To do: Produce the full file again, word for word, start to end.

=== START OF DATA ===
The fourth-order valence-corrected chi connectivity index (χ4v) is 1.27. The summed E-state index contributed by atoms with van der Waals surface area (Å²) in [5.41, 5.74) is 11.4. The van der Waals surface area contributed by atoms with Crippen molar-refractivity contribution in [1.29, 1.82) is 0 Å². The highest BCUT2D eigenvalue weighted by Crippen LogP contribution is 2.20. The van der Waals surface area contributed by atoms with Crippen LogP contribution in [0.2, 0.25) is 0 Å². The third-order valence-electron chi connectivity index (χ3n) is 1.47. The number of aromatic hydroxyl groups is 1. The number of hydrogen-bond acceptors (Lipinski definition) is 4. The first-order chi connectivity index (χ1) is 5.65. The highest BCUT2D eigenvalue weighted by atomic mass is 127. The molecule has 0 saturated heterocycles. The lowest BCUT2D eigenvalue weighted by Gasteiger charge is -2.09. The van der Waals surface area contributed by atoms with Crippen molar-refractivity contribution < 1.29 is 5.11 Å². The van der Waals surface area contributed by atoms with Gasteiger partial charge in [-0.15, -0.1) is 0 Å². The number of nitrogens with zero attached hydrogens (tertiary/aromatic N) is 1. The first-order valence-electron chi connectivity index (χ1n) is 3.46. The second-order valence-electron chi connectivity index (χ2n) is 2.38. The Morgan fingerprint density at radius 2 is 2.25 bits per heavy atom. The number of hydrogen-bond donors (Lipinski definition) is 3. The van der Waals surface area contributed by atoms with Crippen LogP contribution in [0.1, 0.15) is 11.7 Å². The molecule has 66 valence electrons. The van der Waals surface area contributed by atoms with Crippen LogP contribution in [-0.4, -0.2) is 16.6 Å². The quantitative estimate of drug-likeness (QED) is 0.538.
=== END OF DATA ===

The fourth-order valence-corrected chi connectivity index (χ4v) is 1.27. The summed E-state index contributed by atoms with van der Waals surface area (Å²) in [5.41, 5.74) is 11.4. The van der Waals surface area contributed by atoms with Crippen molar-refractivity contribution in [1.29, 1.82) is 0 Å². The highest BCUT2D eigenvalue weighted by Crippen LogP contribution is 2.20. The van der Waals surface area contributed by atoms with Crippen LogP contribution in [0.2, 0.25) is 0 Å². The third-order valence-electron chi connectivity index (χ3n) is 1.47. The number of aromatic hydroxyl groups is 1. The number of hydrogen-bond acceptors (Lipinski definition) is 4. The first-order chi connectivity index (χ1) is 5.65. The highest BCUT2D eigenvalue weighted by atomic mass is 127. The molecule has 0 saturated heterocycles. The lowest BCUT2D eigenvalue weighted by Gasteiger charge is -2.09. The van der Waals surface area contributed by atoms with Crippen molar-refractivity contribution < 1.29 is 5.11 Å². The van der Waals surface area contributed by atoms with Gasteiger partial charge in [-0.15, -0.1) is 0 Å². The number of nitrogens with zero attached hydrogens (tertiary/aromatic N) is 1. The first-order valence-electron chi connectivity index (χ1n) is 3.46. The second-order valence-electron chi connectivity index (χ2n) is 2.38. The Morgan fingerprint density at radius 2 is 2.25 bits per heavy atom. The number of hydrogen-bond donors (Lipinski definition) is 3. The van der Waals surface area contributed by atoms with Crippen LogP contribution in [0.1, 0.15) is 11.7 Å². The molecule has 66 valence electrons. The van der Waals surface area contributed by atoms with Crippen LogP contribution in [-0.4, -0.2) is 16.6 Å². The quantitative estimate of drug-likeness (QED) is 0.538.